A recent post by Karandi got me thinking about Madoka. In it, they note that throughout most of the story, Madoka has the role of an observer, watching her friends dive into the world of magical girls, and that this difference in perspective doesn’t necessarily subvert the genre so much as reframe it. Rather than watching magical girls succeed with hope, we watch them fall, with greater tragedy and despair each time, until the culmination of Madoka’s wish.
And for me, it’s that escalation of tragedy that sets Madoka apart from all of the other dark magical girl shows. It isn’t simply the repetition of tragedy for the sake of being thematically dark (coughWalkingDeadSeason2cough); each tragedy directly contradicts the character it falls upon, and each tragedy is more systematically inflicted than the last.
Mami, granted the miracle of life by her wish, very much embodies the optimism and hope of traditional magical girl shows, but we can only watch as she is struck down again by the simple unpredictability of life, or so it seems.
Sayaka and Kyoko both make wishes out of an idealism reminiscent of Sentai shows, and both are subsequently punished through direct consequences of those wishes. At first this simply seems Monkey’s Paw-esque, but while Kyoko protects herself by putting on a facade of cynicism, Sayaka falls into despair, at which point it is revealed that magical girls turn into witches when their souls are corrupted by despair. We’re faced with the fact that not only is life simply unpredictable and tragic, but that the world has been constructed explicitly to create such tragedies.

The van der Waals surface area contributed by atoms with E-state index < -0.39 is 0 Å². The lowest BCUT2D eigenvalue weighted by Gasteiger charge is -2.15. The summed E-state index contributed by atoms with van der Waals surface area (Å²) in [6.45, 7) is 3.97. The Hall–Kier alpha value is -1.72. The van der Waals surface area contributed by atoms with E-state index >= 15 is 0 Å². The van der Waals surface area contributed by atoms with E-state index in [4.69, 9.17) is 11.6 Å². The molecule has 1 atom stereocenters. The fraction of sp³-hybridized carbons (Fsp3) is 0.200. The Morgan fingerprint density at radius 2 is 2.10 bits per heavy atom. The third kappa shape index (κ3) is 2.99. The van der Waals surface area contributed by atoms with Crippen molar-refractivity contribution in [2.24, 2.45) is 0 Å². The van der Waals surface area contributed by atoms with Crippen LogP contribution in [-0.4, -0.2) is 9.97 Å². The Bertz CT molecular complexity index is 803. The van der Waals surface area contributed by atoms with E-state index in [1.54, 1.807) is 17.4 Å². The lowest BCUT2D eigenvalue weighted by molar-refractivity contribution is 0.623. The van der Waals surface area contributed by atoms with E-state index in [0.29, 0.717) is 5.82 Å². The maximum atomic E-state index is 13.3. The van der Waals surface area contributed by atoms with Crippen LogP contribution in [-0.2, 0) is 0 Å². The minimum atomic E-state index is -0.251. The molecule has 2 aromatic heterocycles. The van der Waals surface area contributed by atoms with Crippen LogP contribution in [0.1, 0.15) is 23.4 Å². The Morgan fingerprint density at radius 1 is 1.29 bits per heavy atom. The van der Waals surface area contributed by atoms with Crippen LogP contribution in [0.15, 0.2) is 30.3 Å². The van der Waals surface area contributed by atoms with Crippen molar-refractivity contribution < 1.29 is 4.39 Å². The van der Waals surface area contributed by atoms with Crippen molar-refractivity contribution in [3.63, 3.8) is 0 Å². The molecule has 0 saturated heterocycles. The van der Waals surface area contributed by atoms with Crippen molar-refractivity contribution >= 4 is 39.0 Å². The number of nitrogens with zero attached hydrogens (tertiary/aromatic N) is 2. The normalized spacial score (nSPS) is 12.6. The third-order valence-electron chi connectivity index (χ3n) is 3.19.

And Homura… oh boy.
Everything that Homura does to save Madoka simply serves to make Madoka’s fate worse.
But not just by any simple coincidence. Despite Homura’s constant opposition to the Incubators, Homura perfectly emulates the Incubators’ emotionless, ends-justify-the-means approach. She is more invested in their magical girl system than anyone else, as it is her only means to save Madoka from that same system, and the realization of that contradiction, that rewinding time again and again simply makes Madoka a greater magical girl and a greater witch, that we can’t change anything, is soul-crushing.
In comparison, Madoka seems like a fairly simple character. Her wish, her answer, is simply hope itself. And yet, in her role as a powerless observer, with all of the despair that she has witnessed, to still be able to say that despair needn’t be the fate of magical girls, that the system can be changed, and perhaps even the laws of reality itself? The light of that hope is made all the brighter in the overwhelming darkness.